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July 20, 2019  
EDUCATION CENTER: Clinical Overview

Clinical Overview
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  • First-Degree Burn (Superficial Burn)

    Clinical Overview
    Each year, over two and a half million people suffer burn injuries. More than 35 percent of burn injuries happen to children.

    A first-degree burn occurs when the top layer of skin, called the epidermis, is burned. It is also known as a superficial burn, which refers to the depth of the injury.

    First-degree burns can result from several different kinds of burns.

    • thermal burns, or burns caused by heat or flames
    • contact burns, burns caused by a hot surface like an iron, light bulb, radiator, hot pot, serving dish, or muffler tail pipe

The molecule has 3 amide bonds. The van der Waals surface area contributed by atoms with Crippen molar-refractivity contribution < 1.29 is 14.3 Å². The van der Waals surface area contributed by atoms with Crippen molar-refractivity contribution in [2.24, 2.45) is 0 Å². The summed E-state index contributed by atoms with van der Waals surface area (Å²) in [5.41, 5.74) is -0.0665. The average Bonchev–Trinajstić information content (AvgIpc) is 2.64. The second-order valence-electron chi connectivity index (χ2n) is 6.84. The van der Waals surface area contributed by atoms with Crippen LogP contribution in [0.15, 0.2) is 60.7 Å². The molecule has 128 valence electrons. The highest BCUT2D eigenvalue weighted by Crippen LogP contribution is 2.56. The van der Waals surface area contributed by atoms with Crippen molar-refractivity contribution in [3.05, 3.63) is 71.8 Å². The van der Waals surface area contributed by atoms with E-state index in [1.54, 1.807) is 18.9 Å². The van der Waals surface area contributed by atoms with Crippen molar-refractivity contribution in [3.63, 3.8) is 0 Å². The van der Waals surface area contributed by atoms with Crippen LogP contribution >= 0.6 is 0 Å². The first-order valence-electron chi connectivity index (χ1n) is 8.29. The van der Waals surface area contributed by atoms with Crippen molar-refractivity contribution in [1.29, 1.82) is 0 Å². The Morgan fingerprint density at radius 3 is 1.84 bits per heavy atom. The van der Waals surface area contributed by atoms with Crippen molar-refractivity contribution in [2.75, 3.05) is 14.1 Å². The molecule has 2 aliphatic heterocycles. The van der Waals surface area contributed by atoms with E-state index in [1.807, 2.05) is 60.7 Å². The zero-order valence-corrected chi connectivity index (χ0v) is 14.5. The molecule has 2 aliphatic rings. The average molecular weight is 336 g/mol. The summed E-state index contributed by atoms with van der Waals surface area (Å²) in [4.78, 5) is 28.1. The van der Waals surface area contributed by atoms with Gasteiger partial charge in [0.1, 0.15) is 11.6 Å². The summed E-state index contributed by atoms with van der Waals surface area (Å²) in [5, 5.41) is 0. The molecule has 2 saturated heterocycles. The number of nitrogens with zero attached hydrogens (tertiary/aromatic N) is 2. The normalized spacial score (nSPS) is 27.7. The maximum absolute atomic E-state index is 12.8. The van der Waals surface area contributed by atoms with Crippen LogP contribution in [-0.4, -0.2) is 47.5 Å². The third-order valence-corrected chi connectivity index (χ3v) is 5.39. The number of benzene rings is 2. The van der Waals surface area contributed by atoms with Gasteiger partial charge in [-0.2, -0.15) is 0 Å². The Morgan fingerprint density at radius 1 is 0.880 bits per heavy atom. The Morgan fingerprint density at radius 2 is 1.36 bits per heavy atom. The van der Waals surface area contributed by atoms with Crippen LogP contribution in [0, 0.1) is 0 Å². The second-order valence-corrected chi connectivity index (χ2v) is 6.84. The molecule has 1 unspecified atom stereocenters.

• scald, a burn caused by hot water, liquids, grease or radiator fluid
    • sunburn

    First-degree burns are considered to be the least harmful of burn injuries. Typically, complete recovery happens within four to five days, and skin heals without scarring. Most first-degree burns can be treated at home. For elderly and young people, even a small first-degree burn can be serious, so it is important to consult a health care professional to insure that you are providing adequate treatment.

    Last updated: Feb-23-07


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